So many Rhythm companies start off as what we consider “simple” companies. They are experiencing steady, but not explosive growth. They might only have the executive team using Rhythm. Some have a relatively flat structure with few locations and departments.
Rhythm Blog | Tiffany Chepul
by Patrick Thean and the Rhythm Team
You go to your doctor every year for a physical, but you rarely do this for your business. As you prepare your team for Annual Planning, it’s a great time for your annual check-up!
Do you feel like there might be some underlying issues as to why your team consistently falls short on execution? Or, that holes in your strategy might be contributing to things just feeling “off” at your company?
We work with hundreds of companies to help them find and address gaps in their strategy and execution using the Think-Plan-Do methodology.
Hearty congratulations are in order for Rhythm client F.R. Drake!
F.R. Drake is a leader in the food equipment industry. They have consistently grown through acquisitions and market expansion. Today, they hold the largest global market share in the frankfurter loading system space.
Hearty congratulations are in order for long-time Rhythm client Signature Consultants!
Not only have they experienced mind-blowing growth in the IT staffing space (3x compared with their industry!), but they were also recently featured in the NCMM report, THE DNA OF MIDDLE MARKET GROWTH: The Three Types of Growth Champions and the Factors that Drive Their Success.
For the most effective weekly team meeting, your executive team should consist of 8-10 people. If your group is too large, consider who truly should be part of the executive team meeting. Perhaps some people should participate at the departmental team-level weekly meeting only.
Also, the executive team should be using your Quarterly Plan as the framework for the meeting. The plan should consist of 3-5 Company Priorities and 3-5 Personal Priorities each. Owners of those Priorities should have statused them Red, Yellow or Green prior to the Weekly Meeting.
Remember when you could fit your entire company into a conference room? Those were the days. Things were simple and most things could be managed on a spreadsheet: your financials, your customer/contact list, your company strategy, your to do list, etc.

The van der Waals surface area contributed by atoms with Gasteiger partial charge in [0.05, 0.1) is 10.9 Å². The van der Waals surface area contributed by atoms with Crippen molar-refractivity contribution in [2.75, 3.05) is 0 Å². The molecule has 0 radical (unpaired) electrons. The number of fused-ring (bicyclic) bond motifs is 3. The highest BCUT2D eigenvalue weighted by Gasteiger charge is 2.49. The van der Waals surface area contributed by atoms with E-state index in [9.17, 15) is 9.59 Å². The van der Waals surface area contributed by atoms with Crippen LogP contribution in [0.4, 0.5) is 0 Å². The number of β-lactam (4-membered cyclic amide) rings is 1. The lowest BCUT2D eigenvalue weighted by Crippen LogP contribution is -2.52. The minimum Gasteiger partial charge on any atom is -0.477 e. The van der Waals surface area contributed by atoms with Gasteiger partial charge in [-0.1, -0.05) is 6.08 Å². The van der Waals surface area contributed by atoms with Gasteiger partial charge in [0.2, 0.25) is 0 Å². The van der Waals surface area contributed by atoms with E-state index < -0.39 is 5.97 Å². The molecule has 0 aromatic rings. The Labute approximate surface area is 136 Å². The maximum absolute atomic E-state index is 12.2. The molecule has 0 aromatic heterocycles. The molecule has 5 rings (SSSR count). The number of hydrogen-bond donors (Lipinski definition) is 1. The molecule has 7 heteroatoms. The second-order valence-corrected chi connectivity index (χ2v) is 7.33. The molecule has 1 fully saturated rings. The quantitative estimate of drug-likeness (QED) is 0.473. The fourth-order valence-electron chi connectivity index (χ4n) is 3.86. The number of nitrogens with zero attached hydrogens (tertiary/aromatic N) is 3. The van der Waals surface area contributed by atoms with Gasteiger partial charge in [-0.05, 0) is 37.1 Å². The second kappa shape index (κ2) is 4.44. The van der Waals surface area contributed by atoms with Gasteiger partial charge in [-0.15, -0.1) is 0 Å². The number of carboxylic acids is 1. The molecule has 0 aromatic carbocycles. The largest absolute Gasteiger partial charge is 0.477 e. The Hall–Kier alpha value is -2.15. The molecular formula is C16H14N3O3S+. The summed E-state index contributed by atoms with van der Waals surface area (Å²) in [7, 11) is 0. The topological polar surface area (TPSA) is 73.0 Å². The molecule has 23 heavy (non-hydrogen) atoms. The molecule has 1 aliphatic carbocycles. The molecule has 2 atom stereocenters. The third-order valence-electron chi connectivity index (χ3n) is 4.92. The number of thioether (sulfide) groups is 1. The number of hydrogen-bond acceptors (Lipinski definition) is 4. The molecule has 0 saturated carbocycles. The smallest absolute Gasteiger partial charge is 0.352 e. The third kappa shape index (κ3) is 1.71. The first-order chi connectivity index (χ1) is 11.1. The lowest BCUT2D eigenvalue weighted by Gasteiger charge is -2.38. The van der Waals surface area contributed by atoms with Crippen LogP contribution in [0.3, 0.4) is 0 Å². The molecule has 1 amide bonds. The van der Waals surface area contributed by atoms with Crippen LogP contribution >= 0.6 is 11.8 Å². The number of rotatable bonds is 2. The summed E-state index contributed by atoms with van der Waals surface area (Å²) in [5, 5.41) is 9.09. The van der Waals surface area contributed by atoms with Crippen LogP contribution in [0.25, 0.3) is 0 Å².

Then you grew. Inevitably, you needed an ERP system to manage your accounting and supply chain. You also needed a CRM to help give visibility to all your customer connections and drive your sales pipeline. You set up an enterprise-wide calendar system. Your HR team needed a system to track employees, benefits and days off.
But, what about your company’s strategy and execution plans? Still using those spreadsheets?
It can be intimidating to sit down to a blank slate and begin working on your company’s first official KPI dashboard! Over the years, I’ve worked with hundreds of technology companies doing just that - beginning their KPI journey in Rhythm. So how do you get started?
First, it’s helpful to think of your business in terms of 4 key areas: Employees, Customers, Processes and Revenue. In order to have a clear high-level view of the health of your company, you should have visibility on all four areas. What can you measure to give you the proper insights on the health of your employees, customers, processes and revenue?
If you are still stuck, we’ve compiled the ultimate cheat! Below are some of the most common KPIs we’ve seen from technology companies using Rhythm for each of the 4 key areas:
The struggle is real. We’ve all been in meetings about our metrics that produce seemingly endless discussion about the numbers, with no real actions, outcomes or impact on results. CEOs list this as one of their top frustrations – all-talk-and-no-action meetings regarding their Key Performance Indicators.
So, how do you avoid the marathon hamster wheel and have an effective KPI discussion in your weekly team meeting? Teams who are really good at this have two things in common: a properly set up KPI dashboard and a great facilitator. Here are some patterns regarding both:
Mergers and Acquisitions are not for the faint of heart. Any CEO who has navigated those waters will tell you it is a tremendous challenge to blend cultures, systems, processes and teams successfully. The statistic is 70-90% of M&A's fail -- that's a scary number! Instead of focusing on that metric, let's talk about numbers we should be measuring around M&A.
Every M&A deal starts with an incredible amount of due diligence. Are the cultures and values compatible? Do the product lines and customer bases support each other? Do the numbers work and take us down a path of growth? Ultimately, if the deal goes through, benefits have been seen by both parties. Now, it's up to the newly-merged company to both preserve the current value of the organization and meet growth projections. It's a delicate balance.
"Everybody has a plan until they get punched in the mouth." - Mike Tyson
I've never met a CEO who expected his or her team and their plan to fail. People are optimists, for the most part, and most CEOs have faith in their teams to succeed. After all, the CEO hired the team, came up with the plan and work with the team every day to achieve the plan. Yet inevitably, many plans do fail. Why is that and what is it costing you?
Revenue is a great example as it's the lifeblood of any organization. It funds your growth, pays your people, enables you to deliver great products and serve your clients. What happens when revenue goals are missed? Can you not fund R&D to develop that great new product? Does the new piece of equipment that you need to purchase go on hold? Do you have to lay people off or stop providing stellar service to your clients? Are your investors ready to pull out? Scary things can happen when plans are not delivered successfully and revenue goals are missed.